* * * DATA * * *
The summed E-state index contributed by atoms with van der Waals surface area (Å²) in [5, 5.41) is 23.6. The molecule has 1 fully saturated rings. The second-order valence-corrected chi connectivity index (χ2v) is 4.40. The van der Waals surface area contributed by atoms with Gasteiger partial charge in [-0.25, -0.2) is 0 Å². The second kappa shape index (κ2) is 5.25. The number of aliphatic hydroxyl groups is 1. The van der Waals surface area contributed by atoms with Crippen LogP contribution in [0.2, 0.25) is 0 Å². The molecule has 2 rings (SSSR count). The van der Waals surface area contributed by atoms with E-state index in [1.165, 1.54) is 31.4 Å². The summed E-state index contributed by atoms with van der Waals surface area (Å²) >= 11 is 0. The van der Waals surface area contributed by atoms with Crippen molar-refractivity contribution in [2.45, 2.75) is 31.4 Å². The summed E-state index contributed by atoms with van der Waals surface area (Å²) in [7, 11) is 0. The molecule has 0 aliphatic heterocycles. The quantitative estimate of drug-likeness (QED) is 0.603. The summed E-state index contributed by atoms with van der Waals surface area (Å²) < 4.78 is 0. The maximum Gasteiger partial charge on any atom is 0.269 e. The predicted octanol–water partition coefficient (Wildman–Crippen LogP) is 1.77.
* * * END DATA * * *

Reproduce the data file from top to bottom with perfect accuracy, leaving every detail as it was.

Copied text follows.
The summed E-state index contributed by atoms with van der Waals surface area (Å²) in [5, 5.41) is 23.6. The molecule has 1 fully saturated rings. The second-order valence-corrected chi connectivity index (χ2v) is 4.40. The van der Waals surface area contributed by atoms with Gasteiger partial charge in [-0.25, -0.2) is 0 Å². The second kappa shape index (κ2) is 5.25. The number of aliphatic hydroxyl groups is 1. The van der Waals surface area contributed by atoms with Crippen LogP contribution in [0.2, 0.25) is 0 Å². The molecule has 2 rings (SSSR count). The van der Waals surface area contributed by atoms with E-state index in [1.165, 1.54) is 31.4 Å². The summed E-state index contributed by atoms with van der Waals surface area (Å²) >= 11 is 0. The van der Waals surface area contributed by atoms with Crippen molar-refractivity contribution in [2.45, 2.75) is 31.4 Å². The summed E-state index contributed by atoms with van der Waals surface area (Å²) in [7, 11) is 0. The molecule has 0 aliphatic heterocycles. The quantitative estimate of drug-likeness (QED) is 0.603. The summed E-state index contributed by atoms with van der Waals surface area (Å²) < 4.78 is 0. The maximum Gasteiger partial charge on any atom is 0.269 e. The predicted octanol–water partition coefficient (Wildman–Crippen LogP) is 1.77.